When I was younger, one of my favorite cartoons on the Disney Channel was Kim Possible. This show started airing in 2002, and it was very innovative in its presence of strong female characters. Unlike the typical female protagonist, Kim Possible was a confident and assertive teenage girl who fought crime on a daily basis under the motto “I can do anything”. She was also a straight-A student and captain of the cheerleading squad at her high school.
The other strong female character was her rival Shego, who assisted many of the villains on the show, particularly Dr. Drakken. Shego, with her amazing fitness and agility, was a master of martial arts as well as a skillful saboteuse.
The primary male characters, on the other hand, were portrayed as being incredibly smart but clumsy, and often in need of rescue (which I consider to be a nice shift from the usual “damsel in distress” that usually accompanies most female characters).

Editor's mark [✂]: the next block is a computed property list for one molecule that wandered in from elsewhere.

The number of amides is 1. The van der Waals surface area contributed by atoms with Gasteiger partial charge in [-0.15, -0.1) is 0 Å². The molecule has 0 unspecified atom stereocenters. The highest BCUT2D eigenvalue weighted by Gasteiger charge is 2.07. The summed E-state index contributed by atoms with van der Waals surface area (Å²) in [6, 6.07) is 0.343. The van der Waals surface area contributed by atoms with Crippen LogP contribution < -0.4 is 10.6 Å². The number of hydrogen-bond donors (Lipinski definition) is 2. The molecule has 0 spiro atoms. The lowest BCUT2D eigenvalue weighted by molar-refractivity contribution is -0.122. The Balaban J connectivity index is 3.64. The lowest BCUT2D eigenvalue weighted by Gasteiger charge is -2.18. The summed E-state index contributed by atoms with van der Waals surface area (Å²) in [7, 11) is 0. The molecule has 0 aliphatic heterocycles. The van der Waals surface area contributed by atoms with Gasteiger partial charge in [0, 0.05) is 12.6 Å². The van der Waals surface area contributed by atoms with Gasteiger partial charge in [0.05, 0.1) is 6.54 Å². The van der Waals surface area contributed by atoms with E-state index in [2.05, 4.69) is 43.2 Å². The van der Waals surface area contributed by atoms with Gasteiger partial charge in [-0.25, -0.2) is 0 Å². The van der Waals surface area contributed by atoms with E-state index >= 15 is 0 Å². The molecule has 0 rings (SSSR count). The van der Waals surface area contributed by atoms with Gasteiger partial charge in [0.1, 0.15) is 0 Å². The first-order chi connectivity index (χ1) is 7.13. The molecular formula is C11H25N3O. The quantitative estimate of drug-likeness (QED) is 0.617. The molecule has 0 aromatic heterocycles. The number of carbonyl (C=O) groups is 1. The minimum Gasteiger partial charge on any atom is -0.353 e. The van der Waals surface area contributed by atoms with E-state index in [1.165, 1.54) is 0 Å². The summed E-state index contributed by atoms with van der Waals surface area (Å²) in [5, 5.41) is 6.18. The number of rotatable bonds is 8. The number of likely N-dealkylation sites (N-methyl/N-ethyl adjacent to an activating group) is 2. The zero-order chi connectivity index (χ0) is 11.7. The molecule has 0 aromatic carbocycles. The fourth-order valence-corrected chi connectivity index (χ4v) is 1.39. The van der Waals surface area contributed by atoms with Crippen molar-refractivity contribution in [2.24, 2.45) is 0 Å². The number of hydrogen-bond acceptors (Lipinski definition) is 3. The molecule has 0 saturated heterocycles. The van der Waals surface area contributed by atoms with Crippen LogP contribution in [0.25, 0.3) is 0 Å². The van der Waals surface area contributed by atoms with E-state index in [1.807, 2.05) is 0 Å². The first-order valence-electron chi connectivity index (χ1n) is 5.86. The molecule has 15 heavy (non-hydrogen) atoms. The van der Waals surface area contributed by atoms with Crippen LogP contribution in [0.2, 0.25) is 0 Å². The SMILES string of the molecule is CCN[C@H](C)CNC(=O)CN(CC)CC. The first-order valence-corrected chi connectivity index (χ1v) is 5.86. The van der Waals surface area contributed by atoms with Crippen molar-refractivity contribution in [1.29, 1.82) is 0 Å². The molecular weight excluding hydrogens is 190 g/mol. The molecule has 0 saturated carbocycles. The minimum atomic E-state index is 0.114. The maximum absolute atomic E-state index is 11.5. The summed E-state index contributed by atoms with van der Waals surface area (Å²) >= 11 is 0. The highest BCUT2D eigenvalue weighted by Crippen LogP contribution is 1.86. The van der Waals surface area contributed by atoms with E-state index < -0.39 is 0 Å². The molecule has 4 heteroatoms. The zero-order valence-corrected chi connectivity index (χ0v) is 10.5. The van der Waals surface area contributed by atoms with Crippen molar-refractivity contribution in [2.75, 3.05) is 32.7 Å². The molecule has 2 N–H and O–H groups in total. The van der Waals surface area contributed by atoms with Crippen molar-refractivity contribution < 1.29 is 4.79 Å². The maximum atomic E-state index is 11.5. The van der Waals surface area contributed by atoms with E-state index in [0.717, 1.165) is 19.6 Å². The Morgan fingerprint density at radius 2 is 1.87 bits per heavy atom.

The innovation is in the freedom of Kim’s and Shego’s roles as female characters, a freedom that has been historically more common among male characters in movies, books, TV shows, and any other form of storytelling. As Elizabeth Segel describes in her essay, the stories in boy’s books were of action and adventure, whereas the stories in girl’s books were more focused on morals and were restricted to the domestic setting. As if that were not enough, “the restrictiveness of woman’s role as prescribed by girl’s books was also embodied in the female characters (when there were any) of boy’s books” (73). Because of stories like that of Kim Possible, the restrictions set on female characters have slowly been dissipating.
This show was especially meaningful for me because it provided a much needed female hero, one who was just as strong and independent as the traditional male hero.